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February 6, 2019 4:50 pm EST
Updated: February 6, 2019 5:12 pm EST

‘Little Ice Age’ caused by death of 55-million Indigenous people after colonization: study

WATCH ABOVE: Explaining a study that claims colonization, genocide and disease contributed to 17th century climate change

The elimination of nearly 55 million, or 90 per cent, of Indigenous people in the Americas during European colonization led to global climate change and the “Little Ice Age” of the 17th century, a recent study finds.

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Researchers at University College London found that the Great Dying — the massive loss of life that followed Christopher Columbus’ 1492 conquest of the Americas through genocide and the spread of disease — left roughly 56-million hectares of land abandoned.

The study will be published in the March edition of Quaternary Science Reviews but is already available online.

“This population practised a substantial amount of agriculture,” researcher Alexander Koch told Global News.

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The mass vacancy resulted in a sudden “terrestrial carbon uptake” when the land was reclaimed by nature.

Colonization of the Americas at the end of the 15th century killed so many people, it disturbed Earth’s climate, according to a new study by University College London.

According to the study, a spike in plant life was responsible for up to 67 per cent of a significant drop in carbon dioxide levels between 1520 and 1610. Carbon had been transferred from the atmosphere to the land surface through photosynthesis.

Previously cored Antarctic ice samples were investigated. Researchers observed that 7.4 petagrams — or 7-billion metric tonnes — of carbon had suddenly disappeared at that point in time.

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Carbon absorption was greater in wet, tropical environments but still occurred in the drier, coniferous and deciduous forests of the U.S. and Canada.

“These changes show that the Great Dying of the Indigenous Peoples of the Americas is necessary for a parsimonious explanation of the anomalous decrease in atmospheric CO2 at that time and the resulting decline in global surface air temperatures,” the study said.

An undated painting shows Christopher Columbus arriving at one of the Caribbean islands on his voyage of discovery from the Naval Museum in Madrid, seen on May 19, 2006.

AFP/Getty Images

The Little Ice Age was a time period that saw winters in North America and Europe average approximately two degrees colder than the current era. Its coldest period is largely agreed by scientists to be between 1600 and 1800.

A difference of two degrees may not seem like much but, in fact, does make quite a difference to daily life.

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“A 1-2 degree Celsius temperature drop would have a significant effect on winter weather around North America,” said Anthony Farnell, chief meteorologist at Global News. “Snow would arrive earlier in the fall and stick around longer in the spring. Borderline storms that now fall as rain or freezing rain would be more likely snow if it was just a couple degrees colder.”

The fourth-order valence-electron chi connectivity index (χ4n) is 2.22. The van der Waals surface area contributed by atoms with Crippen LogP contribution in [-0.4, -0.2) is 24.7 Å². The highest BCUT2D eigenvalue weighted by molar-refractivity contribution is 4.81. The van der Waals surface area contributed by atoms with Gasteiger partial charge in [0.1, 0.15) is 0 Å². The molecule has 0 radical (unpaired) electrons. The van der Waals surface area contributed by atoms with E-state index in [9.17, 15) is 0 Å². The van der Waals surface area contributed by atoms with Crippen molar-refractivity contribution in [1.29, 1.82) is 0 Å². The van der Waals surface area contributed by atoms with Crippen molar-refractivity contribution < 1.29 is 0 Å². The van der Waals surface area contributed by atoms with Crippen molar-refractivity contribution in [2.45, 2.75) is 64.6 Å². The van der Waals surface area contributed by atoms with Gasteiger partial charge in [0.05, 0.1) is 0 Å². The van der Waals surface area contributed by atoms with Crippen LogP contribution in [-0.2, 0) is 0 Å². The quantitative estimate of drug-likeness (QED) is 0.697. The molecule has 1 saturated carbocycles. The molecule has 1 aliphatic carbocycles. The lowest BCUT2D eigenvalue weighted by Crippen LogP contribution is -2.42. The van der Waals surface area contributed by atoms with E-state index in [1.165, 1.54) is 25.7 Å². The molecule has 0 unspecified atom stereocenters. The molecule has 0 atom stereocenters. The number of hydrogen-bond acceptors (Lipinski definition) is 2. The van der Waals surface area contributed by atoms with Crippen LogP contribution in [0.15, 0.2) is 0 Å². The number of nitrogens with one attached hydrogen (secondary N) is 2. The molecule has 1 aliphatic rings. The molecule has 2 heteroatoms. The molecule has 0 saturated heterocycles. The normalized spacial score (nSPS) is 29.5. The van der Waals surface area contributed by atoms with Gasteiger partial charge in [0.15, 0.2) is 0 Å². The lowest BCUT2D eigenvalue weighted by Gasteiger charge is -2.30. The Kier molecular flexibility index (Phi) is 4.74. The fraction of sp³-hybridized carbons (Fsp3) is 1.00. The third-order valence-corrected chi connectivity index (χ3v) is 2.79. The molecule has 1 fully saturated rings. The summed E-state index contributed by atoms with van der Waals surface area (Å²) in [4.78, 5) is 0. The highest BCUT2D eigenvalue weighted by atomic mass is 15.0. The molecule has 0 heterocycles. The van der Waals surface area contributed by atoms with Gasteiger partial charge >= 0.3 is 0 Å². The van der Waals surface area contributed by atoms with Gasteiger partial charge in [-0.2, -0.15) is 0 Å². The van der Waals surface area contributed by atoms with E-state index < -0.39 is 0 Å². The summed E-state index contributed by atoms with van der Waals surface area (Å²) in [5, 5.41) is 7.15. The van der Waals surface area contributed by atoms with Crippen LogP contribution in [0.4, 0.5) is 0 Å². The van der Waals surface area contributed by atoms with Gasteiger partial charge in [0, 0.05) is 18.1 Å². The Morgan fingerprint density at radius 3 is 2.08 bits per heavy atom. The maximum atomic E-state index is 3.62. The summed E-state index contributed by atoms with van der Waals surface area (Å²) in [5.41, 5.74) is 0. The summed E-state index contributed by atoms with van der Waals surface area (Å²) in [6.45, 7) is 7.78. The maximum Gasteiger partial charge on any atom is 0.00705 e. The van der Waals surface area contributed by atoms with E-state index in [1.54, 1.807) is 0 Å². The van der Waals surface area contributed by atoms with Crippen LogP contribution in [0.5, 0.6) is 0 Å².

Farnell went on to explain how an increase in snow compounded the situation in the 1600s.

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“When there is more snow on the ground, the albedo of the earth’s surface increases which means more of the sun’s warming rays are reflected back into space. This then leads to even colder temperatures and more snow which is how a series of cold winters can snowball into a ‘little ice age.'”

The nearly 200-year cold stretch began to decline soon after the first Industrial Revolution began in the United Kingdom in 1760.

WATCH: How researchers determined 55 million killed after colonization

Global News questioned Koch over his team’s data — particularly the population figures. He explained they used a vast amount of data, previous studies and sources to draw their conclusion.

“[The numbers are] based on archaeological evidence, historical documentation and something like house counts,” Koch explained. “For later periods, we didn’t need to do that. We looked into taxation records and census data that was established by the colonizers.”

Those records became more and more robust over time, according to Koch.

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Dr. Pamela Palmater is an outspoken Mi’kmaw citizen and faculty member at Ryerson University. She told Global News the population figures aren’t just important — they could change how Canada’s Truth and Reconciliation Commission moves forward.

This report substantiates what the chair of the TRC said that it wasn’t just cultural genocide that Canada committed, it was also physical and biological,” explained Palmater. “This kind of scientific hard data shows just how extensive the genocide was and that means something different for Truth and Reconciliation.

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The well-known activist added that she hopes the new scientific data will quiet some of the skeptics.

WATCH BELOW: Activist: ‘Someone’s got to account for this’ after study claims colonization sparked climate change

“One of the biggest struggles in our resistance, in our advocacy and even trying to get someone to talk about reconciliation is denial,” Palmater said. “It’s always a denial from the colonial, or settler, governments about what they did, limiting the harms and denying what the true extent and impact is.”

That impact, according to the study, may have been greater than previously thought.

© 2019 Global News, a division of Corus Entertainment Inc.

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